Dec. 9 (Bloomberg) -- Oil headed for the biggest weekly decline since September as economic rescue measures by European leaders failed to assuage concern that growth is slowing.
West Texas Intermediate futures have lost 2.2 percent this week, as euro-area countries resolved on steps to ease the region’s crisis without forging an agreement among all European Union members. Chinese industrial production slowed last month. Saudi Arabia, the world’s largest crude exporter, is in no rush to agree to new output quotas when OPEC meets next week, Oil Minister Ali al-Naimi said.
“The details have failed to impress the market,” said James Zhang, a strategist at Standard Bank Plc in London, referring to the European measures. “We expect the euro zone crisis to drag on well into next year.”
Crude for January delivery traded at $98.74 a barrel, 0.4 percent higher on the New York Mercantile Exchange at 11:22 a.m. London time. Prices are poised for the biggest weekly decline since the period ended Sept. 23. Futures have gained 8 percent this year after climbing 15 percent in 2010.
Brent oil for January settlement on the London-based ICE Futures Europe exchange advanced 30 cents to $108.41 a barrel. The European benchmark contract was at a premium of $9.67 to New York-traded West Texas Intermediate grade. The spread was a record $27.88 on Oct. 14.
Factory output in China, the world’s second-biggest crude consumer, climbed 12.4 percent in November from a year earlier, the lowest growth since August 2009, according to the nation’s statistics bureau. Car sales rose 0.3 percent, the least in six months, the China Association of Automobile Manufacturers said.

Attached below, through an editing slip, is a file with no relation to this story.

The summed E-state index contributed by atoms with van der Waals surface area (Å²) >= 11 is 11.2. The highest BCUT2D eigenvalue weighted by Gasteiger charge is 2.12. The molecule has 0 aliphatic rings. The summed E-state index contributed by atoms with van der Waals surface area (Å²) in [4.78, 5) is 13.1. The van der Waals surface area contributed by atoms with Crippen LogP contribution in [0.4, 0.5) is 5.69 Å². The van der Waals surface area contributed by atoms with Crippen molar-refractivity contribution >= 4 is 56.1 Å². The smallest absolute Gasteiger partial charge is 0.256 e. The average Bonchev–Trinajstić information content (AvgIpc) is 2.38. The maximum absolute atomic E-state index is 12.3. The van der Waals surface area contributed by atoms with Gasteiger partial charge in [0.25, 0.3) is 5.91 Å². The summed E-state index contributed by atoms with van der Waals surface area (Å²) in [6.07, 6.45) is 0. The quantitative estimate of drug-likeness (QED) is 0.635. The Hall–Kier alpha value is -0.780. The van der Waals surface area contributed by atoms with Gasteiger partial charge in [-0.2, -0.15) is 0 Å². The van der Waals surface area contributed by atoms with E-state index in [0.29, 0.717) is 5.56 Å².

European leaders agreed to add as much as 200 billion euros ($267 billion) to funds to fight the debt crisis and bowed to demands from the European Central Bank to tighten rules to curb deficits.
The Organization of Petroleum Exporting Countries, which meets on Dec. 14 in Vienna, will probably fail to agree on new production quotas as Saudi Arabia pumps crude at the fastest rate in more than 30 years and Iran faces losing customers because of European sanctions, according to analysts surveyed by Bloomberg News. Brent crude is down 9 percent since the last OPEC meeting on June 8.
Saudi output will be determined by “whatever the customers want,” al-Naimi said yesterday in Durban. The kingdom wants spare oil-production capacity of 1.5 million to 2 million barrels a day, he said.
European Union governments will consider imposing stiffer sanctions on Iran amid “serious and deepening concerns” over the country’s nuclear program, according to a draft EU summit statement. Foreign ministers will decide on the next set of sanctions Jan. 30, the statement showed. Japan’s government said today that it issued new sanctions against Iran.
Iran pumped about 5 percent of the world’s crude last year, based on BP Plc’s annual Statistical Review of World Energy. The country is on the Strait of Hormuz, through which about a fifth of global oil supply is transported, according to the U.S. Energy Department.
Crude may fall next week on speculation European leaders won’t calm market concern over the debt crisis, a Bloomberg News survey showed. Eleven of 27 analysts and traders, or 41 percent, forecast oil will decrease through Dec. 16. Nine respondents, or 33 percent, predicted futures will increase and seven estimated there will be little change. Last week, 46 percent of survey respondents projected a price drop.
Nymex will cut the margin requirement on crude and heating oil futures from the close of business Dec. 12, CME Group Inc., the exchange’s parent company, said yesterday. The margin for light sweet crude will be $7,560 per contract, 6.7 percent lower than the current level. The exchange last reduced the margin to $8,100 from $8,437.50 in May.
--With assistance from Yee Kai Pin, Ann Koh in Singapore and Ben Sharples in Melbourne. Editors: Rachel Graham, Raj Rajendran
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